06 June 2005

South Africa set to celebrate National Environment Week

The 21 st Century marks the first point in human history that the majority of the world's people will be living in cities," said Marthinus van Schalkwyk, Minister of Environmental Affairs and Tourism, speaking on World Environment Day on Sunday. The Minister was also launching South Africa 's celebrations of National Environment Week.

The United Nations General Assembly established World Environment Day in 1972 to mark the opening of the Stockholm Conference on the Human Environment. This conference resulted in the establishment of the United Nations Environment Programme (UNEP), through which concerns for the environment are addressed by the international community.

"Cities consume more than 75% of our global resources, and it is therefore very appropriate that UNEP has chosen ' Green Cities ' as the international theme for World Environment Day this year," said Minister Van Schalkwyk. "This is also the ten year anniversary of Pretoria 's hosting of the international World Environment Day celebrations in 1995. Our national theme for the week is 'Our environment belongs to all who live in it' and echoes another anniversary – that of the Freedom Charter."

"Our celebrations this week will emphasise the South African approach to environmental concerns," said the Minister. "This approach places people at the centre of the environmental equation, and takes the view that protecting and promoting the interests of people and the interests of the environment are one and the same battle."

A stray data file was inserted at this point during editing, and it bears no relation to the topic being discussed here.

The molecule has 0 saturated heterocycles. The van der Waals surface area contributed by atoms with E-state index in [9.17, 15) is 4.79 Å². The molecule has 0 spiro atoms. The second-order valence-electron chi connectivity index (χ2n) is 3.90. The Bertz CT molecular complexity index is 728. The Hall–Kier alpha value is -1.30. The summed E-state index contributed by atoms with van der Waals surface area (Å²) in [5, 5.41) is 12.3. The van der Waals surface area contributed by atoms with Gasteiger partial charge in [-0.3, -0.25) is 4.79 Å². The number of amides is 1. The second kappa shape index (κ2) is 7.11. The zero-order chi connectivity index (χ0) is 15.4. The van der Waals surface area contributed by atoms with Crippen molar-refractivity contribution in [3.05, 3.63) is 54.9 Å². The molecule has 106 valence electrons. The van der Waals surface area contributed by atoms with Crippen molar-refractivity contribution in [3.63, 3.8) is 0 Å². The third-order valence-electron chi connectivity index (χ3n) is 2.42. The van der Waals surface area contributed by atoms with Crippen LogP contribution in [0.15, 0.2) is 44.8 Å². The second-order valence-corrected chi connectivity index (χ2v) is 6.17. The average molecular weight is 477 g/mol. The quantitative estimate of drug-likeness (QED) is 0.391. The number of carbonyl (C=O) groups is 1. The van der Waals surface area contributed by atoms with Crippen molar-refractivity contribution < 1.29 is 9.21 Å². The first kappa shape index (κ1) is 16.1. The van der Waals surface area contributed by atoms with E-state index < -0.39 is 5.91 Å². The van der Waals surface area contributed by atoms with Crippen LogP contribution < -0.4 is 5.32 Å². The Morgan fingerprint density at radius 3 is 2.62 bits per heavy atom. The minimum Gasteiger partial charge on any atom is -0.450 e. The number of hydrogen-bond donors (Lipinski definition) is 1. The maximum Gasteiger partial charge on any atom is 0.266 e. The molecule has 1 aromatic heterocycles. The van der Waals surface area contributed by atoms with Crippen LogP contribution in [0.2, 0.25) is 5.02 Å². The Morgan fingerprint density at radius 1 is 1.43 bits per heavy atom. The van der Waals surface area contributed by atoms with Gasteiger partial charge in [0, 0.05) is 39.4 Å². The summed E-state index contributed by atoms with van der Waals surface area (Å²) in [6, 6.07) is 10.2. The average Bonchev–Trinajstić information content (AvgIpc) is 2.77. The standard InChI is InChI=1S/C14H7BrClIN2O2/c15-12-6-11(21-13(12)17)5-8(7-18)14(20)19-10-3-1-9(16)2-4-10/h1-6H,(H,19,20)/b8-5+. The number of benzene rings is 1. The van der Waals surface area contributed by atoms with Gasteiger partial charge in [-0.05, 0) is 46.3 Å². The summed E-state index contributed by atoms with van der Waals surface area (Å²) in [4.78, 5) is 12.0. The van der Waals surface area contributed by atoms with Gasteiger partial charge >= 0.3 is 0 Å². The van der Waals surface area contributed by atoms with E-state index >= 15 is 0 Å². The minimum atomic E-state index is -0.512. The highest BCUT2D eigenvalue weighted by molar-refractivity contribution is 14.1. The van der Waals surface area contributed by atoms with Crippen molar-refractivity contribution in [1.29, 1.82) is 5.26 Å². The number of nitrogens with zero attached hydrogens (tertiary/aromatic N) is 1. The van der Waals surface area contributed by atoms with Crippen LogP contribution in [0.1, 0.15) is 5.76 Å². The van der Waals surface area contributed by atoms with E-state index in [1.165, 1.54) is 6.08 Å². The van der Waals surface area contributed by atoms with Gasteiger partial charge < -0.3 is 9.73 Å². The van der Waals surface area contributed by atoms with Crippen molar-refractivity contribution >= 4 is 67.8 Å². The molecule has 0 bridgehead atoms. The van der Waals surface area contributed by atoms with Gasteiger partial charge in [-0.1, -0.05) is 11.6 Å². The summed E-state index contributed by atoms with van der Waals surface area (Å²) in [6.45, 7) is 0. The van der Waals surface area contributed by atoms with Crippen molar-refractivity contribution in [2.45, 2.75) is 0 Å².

Minister Van Schalkwyk will on Monday, in Boipatong, launch the first in a series of countrywide Clean Air Imbizo meetings to engage with the communities worst-affected by air pollution. "Ensuring Green Cities and the ownership of our environment by all communities means dealing with the damage caused by urban development," said the Minister.

On Wednesday there will be a debate in the National Assembly on the subject of National Environment week, with a special emphasis on climate change and the Kyoto Protocol. The Minister is also expected this week to formally empower the first group of Environmental Management Inspectors – the so-called 'Green Scorpions'.

The Deputy Minster of Environmental Affairs and Tourism, Rejoice Mabudafhasi, is today celebrating the launch of the week in the Makuleke community in Limpopo which is regarded as a 'beacon of hope' for land restitution in the country. The Makuleke community story demonstrates the results of a successful partnership between community and business. This further entrenches the concept of people and parks, whereby land restitution happens within a conservation area.

Speaking about the importance of National Environment Week the Deputy Minister said "Within the context of the celebration of the Freedom Charter it is important that our communities should start to take ownership of the environment and ensure that they partner with government in pursuing a vision of a clean and healthy environment." She added that "Such partnerships must include other stakeholders like business to ensure that all derive real benefits from our environment".

Source: www.deat.gov.za


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